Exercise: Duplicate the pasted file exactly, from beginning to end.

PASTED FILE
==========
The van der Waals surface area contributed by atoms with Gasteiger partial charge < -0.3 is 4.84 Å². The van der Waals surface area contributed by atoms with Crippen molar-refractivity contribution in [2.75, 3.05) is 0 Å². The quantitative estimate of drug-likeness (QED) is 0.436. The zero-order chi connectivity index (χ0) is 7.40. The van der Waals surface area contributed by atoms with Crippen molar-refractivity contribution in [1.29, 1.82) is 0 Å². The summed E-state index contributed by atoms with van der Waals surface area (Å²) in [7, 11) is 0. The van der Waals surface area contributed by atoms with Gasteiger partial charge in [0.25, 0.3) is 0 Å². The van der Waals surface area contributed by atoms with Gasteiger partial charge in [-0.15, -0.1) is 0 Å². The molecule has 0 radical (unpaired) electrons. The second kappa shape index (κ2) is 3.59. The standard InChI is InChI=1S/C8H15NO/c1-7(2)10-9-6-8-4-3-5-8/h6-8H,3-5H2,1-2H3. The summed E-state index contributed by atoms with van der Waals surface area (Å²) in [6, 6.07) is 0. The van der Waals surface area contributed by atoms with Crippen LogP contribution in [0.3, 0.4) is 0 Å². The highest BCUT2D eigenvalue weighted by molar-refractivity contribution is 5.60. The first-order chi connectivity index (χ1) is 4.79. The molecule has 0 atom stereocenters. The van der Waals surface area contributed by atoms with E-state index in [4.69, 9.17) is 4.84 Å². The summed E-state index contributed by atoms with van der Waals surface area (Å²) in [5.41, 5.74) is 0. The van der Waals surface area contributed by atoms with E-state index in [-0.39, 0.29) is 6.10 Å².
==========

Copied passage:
The van der Waals surface area contributed by atoms with Gasteiger partial charge < -0.3 is 4.84 Å². The van der Waals surface area contributed by atoms with Crippen molar-refractivity contribution in [2.75, 3.05) is 0 Å². The quantitative estimate of drug-likeness (QED) is 0.436. The zero-order chi connectivity index (χ0) is 7.40. The van der Waals surface area contributed by atoms with Crippen molar-refractivity contribution in [1.29, 1.82) is 0 Å². The summed E-state index contributed by atoms with van der Waals surface area (Å²) in [7, 11) is 0. The van der Waals surface area contributed by atoms with Gasteiger partial charge in [0.25, 0.3) is 0 Å². The van der Waals surface area contributed by atoms with Gasteiger partial charge in [-0.15, -0.1) is 0 Å². The molecule has 0 radical (unpaired) electrons. The second kappa shape index (κ2) is 3.59. The standard InChI is InChI=1S/C8H15NO/c1-7(2)10-9-6-8-4-3-5-8/h6-8H,3-5H2,1-2H3. The summed E-state index contributed by atoms with van der Waals surface area (Å²) in [6, 6.07) is 0. The van der Waals surface area contributed by atoms with Crippen LogP contribution in [0.3, 0.4) is 0 Å². The highest BCUT2D eigenvalue weighted by molar-refractivity contribution is 5.60. The first-order chi connectivity index (χ1) is 4.79. The molecule has 0 atom stereocenters. The van der Waals surface area contributed by atoms with E-state index in [4.69, 9.17) is 4.84 Å². The summed E-state index contributed by atoms with van der Waals surface area (Å²) in [5.41, 5.74) is 0. The van der Waals surface area contributed by atoms with E-state index in [-0.39, 0.29) is 6.10 Å².